Alternative power Solar Energy Society of Alberta says technology is viable in Saskatchewan and Alberta
Farmers in southern Alberta and southern Saskatchewan are ideally situated to use solar energy, says the executive director of the Solar Energy Society of Alberta.
Long hours of sunshine make the region the best in Canada for solar energy potential, and the technology is becoming more affordable.
Rob Harlan said the cost of photovoltaic modules has dropped 85 percent in the last five years, removing one of the primary barriers to adoption of solar energy options.
“It’s getting close to grid parity, and by grid parity we mean the same cost that you would pay for an alternative form of electrical generation such as coal and natural gas,” Harlan said before a Nov. 6 speech to the Southern Alberta Council on Public Affairs.
Harlan said the Alberta government once offered an incentive program to farmers interested in setting up solar systems, and participation was “fast and enthusiastic.”
“It’s quite applicable to the farming community in my eyes because farmers have a lot of space. Generally, they have really good solar access because here we are on the Prairies,” he said.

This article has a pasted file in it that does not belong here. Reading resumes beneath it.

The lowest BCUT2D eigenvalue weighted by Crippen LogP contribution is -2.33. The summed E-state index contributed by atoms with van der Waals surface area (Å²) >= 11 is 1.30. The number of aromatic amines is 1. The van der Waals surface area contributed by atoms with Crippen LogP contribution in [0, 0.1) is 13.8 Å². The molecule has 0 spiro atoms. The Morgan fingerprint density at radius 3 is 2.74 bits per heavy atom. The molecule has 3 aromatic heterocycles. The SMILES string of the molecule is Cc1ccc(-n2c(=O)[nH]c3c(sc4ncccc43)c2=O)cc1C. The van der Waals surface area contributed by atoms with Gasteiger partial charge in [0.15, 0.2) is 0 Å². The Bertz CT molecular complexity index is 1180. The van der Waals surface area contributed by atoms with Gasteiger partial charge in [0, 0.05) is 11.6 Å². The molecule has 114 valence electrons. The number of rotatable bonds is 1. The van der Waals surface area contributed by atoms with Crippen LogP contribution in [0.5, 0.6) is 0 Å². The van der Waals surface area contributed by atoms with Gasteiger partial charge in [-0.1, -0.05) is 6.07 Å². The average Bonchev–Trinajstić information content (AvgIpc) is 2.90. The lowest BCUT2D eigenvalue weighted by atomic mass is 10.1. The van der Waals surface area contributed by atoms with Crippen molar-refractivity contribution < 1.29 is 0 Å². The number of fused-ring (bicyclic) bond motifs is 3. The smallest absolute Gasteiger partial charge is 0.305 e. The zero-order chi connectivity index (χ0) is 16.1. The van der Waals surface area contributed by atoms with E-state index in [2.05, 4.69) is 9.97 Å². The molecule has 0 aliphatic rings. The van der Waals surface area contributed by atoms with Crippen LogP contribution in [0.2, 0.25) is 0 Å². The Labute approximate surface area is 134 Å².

“Farmers are typically used to making capital investments in equipment. They’re not afraid of 10 year or 15 year paybacks, and they are mechanical people. They are not afraid of technology. So it’s a great match with farmers.”
The solar energy society website said 1,096 solar systems were installed in Alberta as of Nov. 7, with a capacity of 4.954 kilowatts. That is about three one-hundredths of a percent of the estimated solar generating capacity in the province, “so we’ve got a lot of room to move,” said Harlan.
Sun and clear skies aren’t the only advantages for the southern Prairies when it comes to solar: so are cold winters. Harlan said the efficiency of photovoltaics increases by .38 percent with every degree drop in temperature.
It means a solar array in a field near Walsh, Alta., would perform better than an array on a hot roof in Texas.
Government incentives or support could encourage farmers and others to realize greater solar potential, added Harlan.
“It doesn’t necessarily just have to do with money. It could have to do with removing barriers, reducing permit prices, providing education, providing public examples, that kind of thing,” he said.
“There’s a lot of roles for government in promoting solar, and they could speed up the adoption.”